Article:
The Great Deformation: The Corruption of Capitalism in America – The Most Important Book on Economics since The Wealth of Nations?
But it’s a fairly boring topic to write about – everyone already knows the “classic” finance books and I’ve never had much to add beyond the familiar names…
Released earlier in 2013, David Stockman’s The Great Deformation: The Corruption of Capitalism in America is not only the best book about the financial crisis, but also one of the most important books about economics and finance ever written.
It will make you reconsider what you “learned” about history in school, and also much of the mainstream thinking on the economy over the past 100 years.
And in an even more fun twist, it calls into question the very existence of this site and the entire business surrounding it.
Perhaps the growth of this site has nothing to do with me at all, but is instead linked to decades of mismanaged policies and corruption at every level in business and government.
No one else in this market, of course, would have the guts to address this topic head-on.
But hey, that’s why you’re reading this site, right?
Who is David Stockman?
He was Reagan’s Director of the Office of Management and Budget (read: “Budget Director”) in the early 1980s, after which he joined Salomon Brothers and then Blackstone, after which he started his own private equity fund (see: Wikipedia).
Things did not exactly end well there, but the key point is that he’s had a front row seat to US fiscal and monetary policy over the past few decades.
He has become quite a visible figure online and on TV over the past year, and for good reason: the book has incited rage across the political spectrum, angering liberals, far-right conservatives, and everyone in between.
Much of the criticism online has focused on the author’s background – someone who benefited from policies that propped up the finance industry is now denouncing them?
That’s a fair point, and you should keep that in mind as you read the book.
But I want to focus on his overall message and why his work is so important.
What’s It About?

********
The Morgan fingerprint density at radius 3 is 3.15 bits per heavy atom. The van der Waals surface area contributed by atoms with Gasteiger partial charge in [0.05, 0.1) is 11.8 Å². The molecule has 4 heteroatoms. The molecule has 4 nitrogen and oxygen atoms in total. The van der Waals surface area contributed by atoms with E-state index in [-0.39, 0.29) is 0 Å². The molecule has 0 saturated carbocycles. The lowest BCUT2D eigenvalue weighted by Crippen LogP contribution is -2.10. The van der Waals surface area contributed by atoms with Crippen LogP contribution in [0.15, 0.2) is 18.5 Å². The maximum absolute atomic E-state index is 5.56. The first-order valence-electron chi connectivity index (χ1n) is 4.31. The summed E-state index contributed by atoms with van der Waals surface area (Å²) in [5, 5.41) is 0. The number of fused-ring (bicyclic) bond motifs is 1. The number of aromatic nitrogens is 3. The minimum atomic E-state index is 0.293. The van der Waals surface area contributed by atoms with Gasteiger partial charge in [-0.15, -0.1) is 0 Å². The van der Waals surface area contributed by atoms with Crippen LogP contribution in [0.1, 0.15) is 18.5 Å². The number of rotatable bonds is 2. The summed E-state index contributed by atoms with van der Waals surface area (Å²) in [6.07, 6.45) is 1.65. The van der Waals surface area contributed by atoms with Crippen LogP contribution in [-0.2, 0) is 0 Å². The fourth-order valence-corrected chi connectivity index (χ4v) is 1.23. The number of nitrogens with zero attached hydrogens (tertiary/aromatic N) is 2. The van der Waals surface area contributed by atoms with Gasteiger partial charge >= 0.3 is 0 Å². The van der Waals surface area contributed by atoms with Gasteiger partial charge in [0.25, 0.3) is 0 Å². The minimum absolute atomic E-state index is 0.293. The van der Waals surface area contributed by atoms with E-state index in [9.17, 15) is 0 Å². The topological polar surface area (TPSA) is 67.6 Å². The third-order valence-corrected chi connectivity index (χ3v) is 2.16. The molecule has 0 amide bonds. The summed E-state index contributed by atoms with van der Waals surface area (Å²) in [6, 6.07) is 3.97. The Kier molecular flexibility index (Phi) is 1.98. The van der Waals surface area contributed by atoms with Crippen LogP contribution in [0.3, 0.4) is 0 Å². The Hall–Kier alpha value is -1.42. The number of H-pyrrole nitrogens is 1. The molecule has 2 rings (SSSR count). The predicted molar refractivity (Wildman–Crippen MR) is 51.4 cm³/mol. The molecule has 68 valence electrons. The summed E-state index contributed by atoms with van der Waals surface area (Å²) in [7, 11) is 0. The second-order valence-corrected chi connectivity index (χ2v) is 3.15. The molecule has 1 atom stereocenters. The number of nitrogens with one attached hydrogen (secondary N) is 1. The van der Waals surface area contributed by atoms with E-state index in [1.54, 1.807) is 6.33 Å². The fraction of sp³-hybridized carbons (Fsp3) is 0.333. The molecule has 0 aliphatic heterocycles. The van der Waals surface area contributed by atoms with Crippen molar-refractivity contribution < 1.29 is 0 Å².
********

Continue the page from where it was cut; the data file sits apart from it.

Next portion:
The key difference between The Great Deformation and other books about the financial crisis is that it gives you a much broader picture of everything, going back over a century.
No, the crisis didn’t start with Alan Greenspan’s easy money policies, or with Reagan’s deregulation and massive structural deficits, or even when Nixon foolishly took the US off the gold standard in 1971.
It started in 1913 with the creation of the Federal Reserve, and Stockman traces how virtually everything since then has been a downward spiral into economic collapse.
He starts off by explaining how the bank/insurance bailouts of 2008 (“the Blackberry Panic”) were both completely illegal and utterly pointless for the Main Street economy, as there was no risk at all of a Great Depression 2.0.
With AIG, for example, the potential bankruptcy would not have spread beyond the holding company: all of AIG’s big bank CDS counterparties could have absorbed the losses (the worst case scenario would have been an $80 billion loss on… wait for it… $20 trillion in combined Assets), and the insurance subsidiaries would have been seized by state commissioners and safeguarded even if the holding company had gone belly-up.
In fact, Blackstone actually backed away from a buyout of a P&C insurance firm in the 1980s because of similar issues with state regulators possibly seizing and safeguarding the company’s assets.
Do you really think Ben Bernanke knows something that Steve Schwarzman does not?
After this introduction, he goes through the Reagan era and how most of the “revolution” was simply a myth that created massive structural deficits for no solid reason.
Then he jumps back to the New Deal era and shows how crony capitalism got its start, and why the common views of that time period are mostly incorrect.
And then he goes up through the present, tracing how Nixon’s move away from the gold standard in 1971 and everything that followed – from the bull market of the 1980s and the supposed boom of the 1990s to the havoc wreaked by Alan Greenspan and Ben Bernanke – is a result of propping up Wall Street and the stock market, running a constant structural deficit, and allowing the entire economy to be “financialized.”